Your “Dystopia” is Myopia

I’m writing to you as a friend.

Beliefs about the future are limiting your potential, and they’re working against your future wellbeing and power. I don’t want that for you.

Follow me for a minute.

Imagine traveling back in time 60 years and telling your grandmother about what your day-to-day life is like now, the year 2022: 

  • You stare at screens for 9 hours a day for work, and another 5 hours a day for relaxation.
  • You use Uber to drive in a stranger’s car, and Airbnb to sleep on a stranger’s bed.
  • You watch internet porn of myriad varieties (people, octopi, robots, many race / gender permutations, etc).
  • You work 50 hours a week yet you have never met your coworkers or customers in person – or only rarely.
  • Etc…

She’d call this life a “dystopia.”

She’d likely also think it was sacrilegious, inconceivable, and radically “impossible” for two reasons:

  1. Science will never advance so far so soon.
  2. Humans would never be so morally corrupt as to change their lives and societies that much.

But when you wake up, order Starbucks with Uber Eats and sit down to write code or answer emails or join Zoom calls for 9 hours straight, you don’t feel like this is impossible, and you don’t feel like you are morally astray from your grandmother.

If anything, your situation is much better. More convenient, more nimble. You can access what you need (friendships, productive work, information, entertainment) instantly, while your grandmother had huge limitations in her available career paths, her choice of entertainment, her choice of friendships, etc.

And we’re just getting started.

As technology advances rapidly, procedurally generated content becomes incredibly powerful, VR becomes more realistic, and all first-world humans spend the majority of their waking hours on screens—often, on screens that have their content conjured forth by AI, i.e. Netflix, social media, etc.—you begin to contemplate some of the ideas about where society is going, and what the future of the human condition might be like:

  • Human beings living in immersive VR, taking care of their physical needs only as maintenance requires (Husk).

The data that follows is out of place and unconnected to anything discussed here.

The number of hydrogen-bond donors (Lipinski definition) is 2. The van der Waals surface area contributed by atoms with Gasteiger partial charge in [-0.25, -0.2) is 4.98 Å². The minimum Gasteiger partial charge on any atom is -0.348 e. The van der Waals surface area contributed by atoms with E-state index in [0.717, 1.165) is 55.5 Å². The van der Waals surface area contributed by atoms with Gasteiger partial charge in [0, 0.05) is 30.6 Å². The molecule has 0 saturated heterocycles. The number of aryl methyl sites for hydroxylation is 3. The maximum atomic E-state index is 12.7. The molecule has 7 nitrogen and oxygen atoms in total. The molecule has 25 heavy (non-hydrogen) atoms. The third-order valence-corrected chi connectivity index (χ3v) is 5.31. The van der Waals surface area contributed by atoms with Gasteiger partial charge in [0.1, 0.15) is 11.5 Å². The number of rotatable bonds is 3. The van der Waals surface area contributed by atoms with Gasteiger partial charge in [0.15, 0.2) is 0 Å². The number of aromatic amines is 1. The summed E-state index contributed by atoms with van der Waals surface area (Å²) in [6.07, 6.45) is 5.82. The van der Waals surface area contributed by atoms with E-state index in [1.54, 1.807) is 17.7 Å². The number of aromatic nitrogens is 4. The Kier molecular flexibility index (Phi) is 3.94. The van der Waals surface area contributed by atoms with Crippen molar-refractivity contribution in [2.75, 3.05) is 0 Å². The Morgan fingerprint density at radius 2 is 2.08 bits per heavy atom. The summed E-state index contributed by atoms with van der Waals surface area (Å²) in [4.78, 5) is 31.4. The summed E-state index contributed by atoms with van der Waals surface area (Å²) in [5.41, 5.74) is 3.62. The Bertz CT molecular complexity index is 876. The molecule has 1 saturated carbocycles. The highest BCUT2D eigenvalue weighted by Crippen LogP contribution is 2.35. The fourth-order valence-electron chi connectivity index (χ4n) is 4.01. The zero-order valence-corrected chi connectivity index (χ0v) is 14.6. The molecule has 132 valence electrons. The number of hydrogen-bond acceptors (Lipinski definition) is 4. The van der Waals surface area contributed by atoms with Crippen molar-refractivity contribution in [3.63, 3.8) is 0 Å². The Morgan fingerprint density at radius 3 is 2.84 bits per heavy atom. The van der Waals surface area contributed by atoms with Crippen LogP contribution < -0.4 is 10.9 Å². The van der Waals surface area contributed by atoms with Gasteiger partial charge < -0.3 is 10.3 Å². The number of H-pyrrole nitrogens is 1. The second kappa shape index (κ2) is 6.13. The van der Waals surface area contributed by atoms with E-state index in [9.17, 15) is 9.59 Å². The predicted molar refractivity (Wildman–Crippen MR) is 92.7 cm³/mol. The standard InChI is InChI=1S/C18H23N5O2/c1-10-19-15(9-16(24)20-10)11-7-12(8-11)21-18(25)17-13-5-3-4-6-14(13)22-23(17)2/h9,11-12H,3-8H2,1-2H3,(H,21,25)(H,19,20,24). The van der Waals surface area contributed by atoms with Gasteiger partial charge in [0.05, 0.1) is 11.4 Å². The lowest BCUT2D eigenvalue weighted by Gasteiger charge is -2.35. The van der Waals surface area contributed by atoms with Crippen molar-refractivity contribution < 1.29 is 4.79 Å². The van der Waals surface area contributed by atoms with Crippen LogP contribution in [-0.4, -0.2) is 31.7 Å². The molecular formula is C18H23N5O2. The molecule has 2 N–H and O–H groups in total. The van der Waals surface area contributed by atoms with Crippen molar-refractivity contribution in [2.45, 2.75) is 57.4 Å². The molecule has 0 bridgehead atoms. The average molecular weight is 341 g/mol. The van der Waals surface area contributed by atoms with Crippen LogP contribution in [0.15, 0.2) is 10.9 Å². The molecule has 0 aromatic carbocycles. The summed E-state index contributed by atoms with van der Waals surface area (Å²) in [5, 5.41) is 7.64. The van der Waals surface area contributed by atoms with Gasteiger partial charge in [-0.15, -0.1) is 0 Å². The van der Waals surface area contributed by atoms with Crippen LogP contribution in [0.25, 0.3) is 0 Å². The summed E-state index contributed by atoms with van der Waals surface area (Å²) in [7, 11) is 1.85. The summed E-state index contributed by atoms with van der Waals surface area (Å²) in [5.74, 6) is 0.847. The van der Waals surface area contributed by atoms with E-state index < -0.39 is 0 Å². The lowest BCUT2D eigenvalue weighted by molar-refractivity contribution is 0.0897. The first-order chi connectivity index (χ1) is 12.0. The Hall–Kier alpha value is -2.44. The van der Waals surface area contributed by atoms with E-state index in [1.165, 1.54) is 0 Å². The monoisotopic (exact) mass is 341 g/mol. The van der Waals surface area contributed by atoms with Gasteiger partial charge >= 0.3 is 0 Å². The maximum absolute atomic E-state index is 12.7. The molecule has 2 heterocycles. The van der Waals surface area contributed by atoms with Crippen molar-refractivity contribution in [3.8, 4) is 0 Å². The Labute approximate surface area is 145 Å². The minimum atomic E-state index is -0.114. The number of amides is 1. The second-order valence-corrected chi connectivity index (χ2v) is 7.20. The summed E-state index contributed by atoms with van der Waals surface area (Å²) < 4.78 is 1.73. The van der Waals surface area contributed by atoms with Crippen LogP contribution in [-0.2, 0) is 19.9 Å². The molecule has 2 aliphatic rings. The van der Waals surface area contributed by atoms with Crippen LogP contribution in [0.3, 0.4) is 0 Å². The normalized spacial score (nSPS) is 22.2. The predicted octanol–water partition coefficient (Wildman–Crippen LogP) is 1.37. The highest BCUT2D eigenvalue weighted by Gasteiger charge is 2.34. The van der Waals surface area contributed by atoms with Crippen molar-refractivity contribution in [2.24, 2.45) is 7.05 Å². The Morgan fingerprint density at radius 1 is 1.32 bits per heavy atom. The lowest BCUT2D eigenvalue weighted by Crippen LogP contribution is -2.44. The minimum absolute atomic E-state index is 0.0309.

• Friendships being replaced by selfless, infinitely wise and helpful AI-generated “friends” who can provide richer and more robust emotional and intellectual support than any real human (programmatically generated everything).
  • Nation-states battling to control the computational substrate that houses human experience (Substrate monopoly).
  • Brain-computer interfaces altering human minds to experience permanently higher levels of wellbeing, or great creativity, memory, etc.
  • Etc…

You call these scenarios a “dystopia.”

They violate your ideas of what is sacred, and they are “impossible” for two reasons:

  1. Science will never advance so far so soon.
  2. Humans would never be so morally corrupt as to change their lives and societies that much.

Your “dystopia” is myopia. 

It’s a failure to see how fast changes to the human condition have occurred over the last 30 years, and a failure to accept that even more radical changes are soon to come.

But these changes in the human condition are merely a continuation of the same dynamic:

Humans adopt all technologies that satisfy their needs (financial, sexual, emotional, or otherwise) more quickly, more conveniently, or more completely than other available options.

Humans have never wanted almost anything that they claim to want (a new Corvette, a million dollars, a walk in the woods, a girlfriend). They want the fulfillment of particular needs and drives. Whatever technologies or processes fulfill those drives faster and better get adopted.

The statements that follow are self-evident to you, but would have seemed like sacrilege to your grandmother 60 years ago:

  • “There’s no need to drive into down and fight for parking when I can jump in a stranger’s Uber for $17.”
  • “There’s no need to go to church to meet a future spouse when I could swipe on Tinder.”